1. How do I know if an arm lift is right for me?
Deciding about an arm lift (also known as a brachioplasty) is a balance between how much does a scar bother you versus how much does the way your arm looks now bother you. In other words, would a scar running down the inside of your arm be better than the floppy saggy skin that is there now? It is about trading off one ‘problem’ for another. You just have to make sure the new problem (scar) is preferable to the way the arm looks now.
2. Would liposuction work as well as an arm lift?
In almost all cases, no. Liposuction only removes fat. And while some skin shrinkage (contraction) does occur with liposuction fat removal, that skin change is not nearly as much as the skin that is removed with an arm lift. When you look carefully at arms that are saggy, a lot of the problem for many patients is primarily loose skin which hangs down from the triceps area. While there certainly is some fat as well, the amount and stretched nature of the skin is usually the greater problem.
3. Will an arm lift get rid of loose skin in my armpit or on the side of my chest?
In many upper arm problems, particularly after large amounts of weight loss after bariatric surgery, the skin problem extends beyond the arm into the armpit (axilla) and even down onto the side of the chest or breast. When this occurs, one needs a modification or extension of the traditional arm lift procedure. The cut out pattern must extend beyond the arm (horizontal component)to include this vertical excess as well. This is known as an extended arm lift. The transition area in the axilla poses the biggest potential postoperative problem as any scar that crosses a joint area is prone to developing a tight scar band. When this occurs in the axillary region, the full upward motion of the arm may be restricted and painful. Secondary scar revision may be necessary.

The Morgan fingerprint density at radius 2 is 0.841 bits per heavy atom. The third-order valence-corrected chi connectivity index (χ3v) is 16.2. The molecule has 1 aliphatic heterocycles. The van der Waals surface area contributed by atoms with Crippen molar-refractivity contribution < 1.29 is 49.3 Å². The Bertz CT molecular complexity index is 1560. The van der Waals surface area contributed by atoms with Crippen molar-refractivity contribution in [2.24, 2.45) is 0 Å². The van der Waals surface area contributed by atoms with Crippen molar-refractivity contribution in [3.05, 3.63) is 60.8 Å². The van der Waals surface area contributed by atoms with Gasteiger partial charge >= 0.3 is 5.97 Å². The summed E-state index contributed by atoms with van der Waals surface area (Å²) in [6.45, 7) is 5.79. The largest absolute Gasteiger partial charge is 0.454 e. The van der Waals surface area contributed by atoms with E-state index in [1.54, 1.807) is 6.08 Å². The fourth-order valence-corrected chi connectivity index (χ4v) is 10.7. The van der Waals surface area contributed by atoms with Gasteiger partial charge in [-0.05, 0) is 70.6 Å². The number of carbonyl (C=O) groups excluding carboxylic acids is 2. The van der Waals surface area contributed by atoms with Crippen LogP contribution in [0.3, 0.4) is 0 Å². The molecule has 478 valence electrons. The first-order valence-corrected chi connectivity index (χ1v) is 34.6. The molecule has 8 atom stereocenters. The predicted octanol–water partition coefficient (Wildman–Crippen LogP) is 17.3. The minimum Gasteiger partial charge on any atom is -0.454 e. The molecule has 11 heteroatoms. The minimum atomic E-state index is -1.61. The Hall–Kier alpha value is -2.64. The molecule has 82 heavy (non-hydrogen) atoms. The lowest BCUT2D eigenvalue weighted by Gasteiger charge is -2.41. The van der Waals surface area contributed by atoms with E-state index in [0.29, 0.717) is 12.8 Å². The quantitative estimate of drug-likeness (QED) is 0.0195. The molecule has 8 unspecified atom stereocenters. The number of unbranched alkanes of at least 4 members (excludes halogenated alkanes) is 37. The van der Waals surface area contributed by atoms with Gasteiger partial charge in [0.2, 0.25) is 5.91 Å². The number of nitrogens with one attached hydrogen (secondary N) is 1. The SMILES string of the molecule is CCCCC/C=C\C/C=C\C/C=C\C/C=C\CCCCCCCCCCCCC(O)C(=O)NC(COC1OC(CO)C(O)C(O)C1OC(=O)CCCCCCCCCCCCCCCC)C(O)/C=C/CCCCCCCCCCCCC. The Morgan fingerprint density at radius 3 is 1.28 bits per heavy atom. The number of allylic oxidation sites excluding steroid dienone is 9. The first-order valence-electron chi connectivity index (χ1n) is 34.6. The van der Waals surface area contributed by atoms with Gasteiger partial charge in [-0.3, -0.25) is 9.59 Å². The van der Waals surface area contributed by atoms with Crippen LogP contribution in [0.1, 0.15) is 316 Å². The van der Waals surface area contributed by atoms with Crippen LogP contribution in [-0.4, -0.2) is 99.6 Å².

4. Where and how long is the scar on the arm?
The scar will be as long as the distance between your elbow and the armpit. In an extended arm lift, the scar will be double that length as the vertical length of the scar extending down from the armpit may be just as long as the horizontal arm scar. In my opinion, I would be less concerned about the length of the scar and more focused on how the scar will look. Arm scars do tend to get wide and be red for sometime after surgery. And I have rarely seen what I consider a great armlift scar. Because of the location of the scar and that it is closed under considerable tension, they never turn out to be great-looking scars. That being said, most armlift patients do not undergo scar revision as they usually feel that however the scar looks is preferable to what they had before. This is also the reason why one should not undergo an armlift unless the arm problem is fairly severe. These type of scars are not a good trade-off for a minor arm sagging problem.
5. Is an arm lift painful?
Remarkably, no. The arm will feel tight and little sore, but there is no significant pain afterwards.
6. How soon after can I shower and use my arms?
I have my patients remove their arm wraps and shower after 48 hours. All sutures are under the skin and the incision is covered with tapes. There is no harm in getting the tapes wet. They will be removed in one week. In some cases, I do place a drain which is usually removed in two or three days after surgery.
7. Will insurance pay for my arm lift?
Unfortunately, no. While sagging arm skin is unsightly and does interfere with the wearing of certain clothes, its correction is not considered a medical necessity. The insurance companies do not see any medical benefit to be gained by its removal.
8. How can I improve the arm scar if it looks bad?
Arm lifts scars can be revised six months to a year after surgery if a patient desires. Seconday revision always produces a better looking scar as the skin is more relaxed, less tissue is being removed compared to the original arm lift, and the incision is closed under much less tension. One can use topical scar creams after the original arm lift surgery but they tend to have limited benefit in the arm lift scar.
Dr. Barry Eppley